In the article, “Collaborative Manufacturing as a Service in the Cloud”, the positive effects of 3-D printing are reviewed. One of the main advantages that the article proposes is that “small volume, “made to order” items that used to be prohibitively expensive are already within financial reach.” Additionally, with the development of cloud services, “participants who formerly had access to only one 3D printing process will be able to automatically outsource to other members that use any of the other processes or materials available.” In closing the article proposes that 3-D printing along with other new technological advances are bringing about a new era for manufacturing where “manufacturing capabilities for machines, plants, and enterprises are interconnecting to form a global grid of manufacturing resources.”

7 Things to Know about the Internet of Things and Industry 4.0

The article published by Modern Machine Shop ( is about Internet of Things and the facts related to it. Internet of Things (IoT) is the intelligent connectivity of smart devices by which objects can sense one another and communicate thus changing how, where, and by whom decisions about our physical world are made. The seven points provide an introduction and background to the Industrial IoT and Industry 4.0 for metalworking companies and machine shops.

1. Key standards are creating the pathway: The ability to connect manufacturing equipment to a Web-based network and derive substantial value from these connections is more practical and compelling than ever.

2. Better, faster decisions are coming to the shop floor: When devices are connected, the data they generate can flow into software applications that create the information individuals can use to make choices that are timely and effective. Better decisions mean fewer mistakes and less waste.

3. People empowerment is essential: The individual human being will continue to play an active, engaging role in manufacturing.

4. Cybersecurity is a major issue: Cyber threats to the Industrial IoT are real, global and growing.

5. A new generation of sensors is coming:  Sensors can process or analyze this data, and they can transmit this data or make it available for collection across a network for use in a software application.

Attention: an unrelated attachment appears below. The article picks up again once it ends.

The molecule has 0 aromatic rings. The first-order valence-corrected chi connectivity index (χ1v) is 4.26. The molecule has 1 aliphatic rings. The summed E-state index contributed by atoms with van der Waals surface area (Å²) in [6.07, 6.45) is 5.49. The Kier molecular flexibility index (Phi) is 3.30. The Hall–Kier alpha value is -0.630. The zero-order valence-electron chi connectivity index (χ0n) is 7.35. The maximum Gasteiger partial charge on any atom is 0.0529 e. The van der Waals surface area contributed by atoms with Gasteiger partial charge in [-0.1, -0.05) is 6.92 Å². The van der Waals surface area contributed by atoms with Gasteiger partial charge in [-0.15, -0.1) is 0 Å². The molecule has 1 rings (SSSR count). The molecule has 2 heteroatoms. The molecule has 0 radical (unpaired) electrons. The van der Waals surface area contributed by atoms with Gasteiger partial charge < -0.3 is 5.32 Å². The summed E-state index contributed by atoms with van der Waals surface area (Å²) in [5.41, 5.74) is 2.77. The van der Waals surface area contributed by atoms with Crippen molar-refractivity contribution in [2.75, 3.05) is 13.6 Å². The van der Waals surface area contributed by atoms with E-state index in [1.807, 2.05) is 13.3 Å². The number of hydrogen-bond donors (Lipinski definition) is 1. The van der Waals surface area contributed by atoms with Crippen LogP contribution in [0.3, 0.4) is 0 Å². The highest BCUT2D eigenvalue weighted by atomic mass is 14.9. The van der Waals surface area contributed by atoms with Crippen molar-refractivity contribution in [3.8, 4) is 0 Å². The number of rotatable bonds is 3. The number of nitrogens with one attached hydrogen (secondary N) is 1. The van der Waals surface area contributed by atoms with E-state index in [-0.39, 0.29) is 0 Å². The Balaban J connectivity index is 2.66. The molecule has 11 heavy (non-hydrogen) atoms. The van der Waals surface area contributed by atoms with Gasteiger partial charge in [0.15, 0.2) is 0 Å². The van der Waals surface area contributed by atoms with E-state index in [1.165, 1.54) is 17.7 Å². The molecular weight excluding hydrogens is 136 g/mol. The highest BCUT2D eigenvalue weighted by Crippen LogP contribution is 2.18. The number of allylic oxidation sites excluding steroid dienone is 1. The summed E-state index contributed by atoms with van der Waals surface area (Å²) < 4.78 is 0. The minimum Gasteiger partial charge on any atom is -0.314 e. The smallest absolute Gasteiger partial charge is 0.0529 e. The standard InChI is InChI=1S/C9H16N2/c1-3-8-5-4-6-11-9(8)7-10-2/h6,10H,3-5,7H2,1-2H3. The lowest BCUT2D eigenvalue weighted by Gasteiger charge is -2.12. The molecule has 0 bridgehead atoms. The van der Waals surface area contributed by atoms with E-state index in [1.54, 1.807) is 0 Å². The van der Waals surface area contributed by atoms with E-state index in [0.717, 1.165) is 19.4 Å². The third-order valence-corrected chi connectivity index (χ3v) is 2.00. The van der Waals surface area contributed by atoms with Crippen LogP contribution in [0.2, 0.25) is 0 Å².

6. Machine tools will be regarded as cyber physical systems: The definition of a cyber physical system describes it as a system in which embedded computers monitor and control physical processes through a feedback loop in a networked environment.

7. Cloud computing and Big Data will play vital roles: The capacity of the cloud to store and process data is virtually unlimited and is generally more economical, flexible and secure than on-site alternatives.

Let’s simply end with a summary that includes at least three main imperatives:

Take heed. The Industrial IoT is real and taking shape here and now. It is also happening “there and then” in the sense that your global competitors are implementing it too and may be ahead with prior implementations.

Keep your eye on the prize. Better decision-making is the main benefit of creating a connected factory in which machines and people are smarter.

Start small, but plan big. Whether it is machine monitoring or cloud-based CAM programming, the initial steps have to be manageable, transparent and respectful of the individual.

How Will Industry 4.0 Affect the Supply Chain?

The article posted on MHLnews ( on 16th September 2015 talks about the effects of Industy 4.0 on the supply chain.

Industry 4.0 is essentially a blueprint for digitalizing the value chain from factory to customer. It includes technologies like the Internet of Things (IoT) and the Internet of Services, which in turn create the Smart Factory.

Simon Jacobson has outlined four key aspects of how Industry 4.0  will impact the supply chain:

  1. Smart factories – Automated and flexible manufacturing processes that are integrated with customers and business partners in support of product lifecycle changes – will impact current factory layouts.
  2. The Internet of Services – Connecting production facilities across geographies and company boundaries to create virtual production capabilities will create new business models and disrupt current supply chain designs.
  3. Advanced analytics – Capitalizing on big data and predictive analytics – to drive flexibility at the process level, not just production lines or factories – will put more pressure on organizations to use production data to its fullest.
  4. Focus on the knowledge worker – The rise of smart machines will not see the demise of the knowledge worker – rather, this increasing complexity demands supply chain professionals expand their problem solving and systems engineering skills.

He suggests that chief supply chain officers start preparing for these changes by focusing on Supplier management, Supply chain visibility, Demand planning, Supply network design, and Product innovation platforms  to get the best out of the Industry 4.0.

For more information, Read the article link provided.